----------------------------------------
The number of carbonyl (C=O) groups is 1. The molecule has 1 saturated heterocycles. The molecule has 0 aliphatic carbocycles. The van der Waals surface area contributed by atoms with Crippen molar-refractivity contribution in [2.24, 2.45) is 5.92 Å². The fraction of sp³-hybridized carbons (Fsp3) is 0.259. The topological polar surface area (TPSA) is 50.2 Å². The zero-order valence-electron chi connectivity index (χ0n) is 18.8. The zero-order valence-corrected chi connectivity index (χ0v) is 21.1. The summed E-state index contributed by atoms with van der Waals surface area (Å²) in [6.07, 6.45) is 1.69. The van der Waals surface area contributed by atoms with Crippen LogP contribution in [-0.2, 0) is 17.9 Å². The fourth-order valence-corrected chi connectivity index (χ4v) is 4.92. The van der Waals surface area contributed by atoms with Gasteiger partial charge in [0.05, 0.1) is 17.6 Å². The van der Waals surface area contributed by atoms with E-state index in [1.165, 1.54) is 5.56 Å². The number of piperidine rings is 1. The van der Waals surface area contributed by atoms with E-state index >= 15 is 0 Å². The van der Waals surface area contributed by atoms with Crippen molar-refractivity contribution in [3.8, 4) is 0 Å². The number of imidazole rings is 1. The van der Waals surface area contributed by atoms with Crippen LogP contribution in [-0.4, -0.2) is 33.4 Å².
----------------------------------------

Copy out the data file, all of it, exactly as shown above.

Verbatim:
The number of carbonyl (C=O) groups is 1. The molecule has 1 saturated heterocycles. The molecule has 0 aliphatic carbocycles. The van der Waals surface area contributed by atoms with Crippen molar-refractivity contribution in [2.24, 2.45) is 5.92 Å². The fraction of sp³-hybridized carbons (Fsp3) is 0.259. The topological polar surface area (TPSA) is 50.2 Å². The zero-order valence-electron chi connectivity index (χ0n) is 18.8. The zero-order valence-corrected chi connectivity index (χ0v) is 21.1. The summed E-state index contributed by atoms with van der Waals surface area (Å²) in [6.07, 6.45) is 1.69. The van der Waals surface area contributed by atoms with Crippen LogP contribution in [-0.2, 0) is 17.9 Å². The fourth-order valence-corrected chi connectivity index (χ4v) is 4.92. The van der Waals surface area contributed by atoms with Gasteiger partial charge in [0.05, 0.1) is 17.6 Å². The van der Waals surface area contributed by atoms with E-state index in [1.165, 1.54) is 5.56 Å². The number of piperidine rings is 1. The van der Waals surface area contributed by atoms with E-state index >= 15 is 0 Å². The van der Waals surface area contributed by atoms with Crippen molar-refractivity contribution in [3.8, 4) is 0 Å². The number of imidazole rings is 1. The van der Waals surface area contributed by atoms with Crippen LogP contribution in [-0.4, -0.2) is 33.4 Å².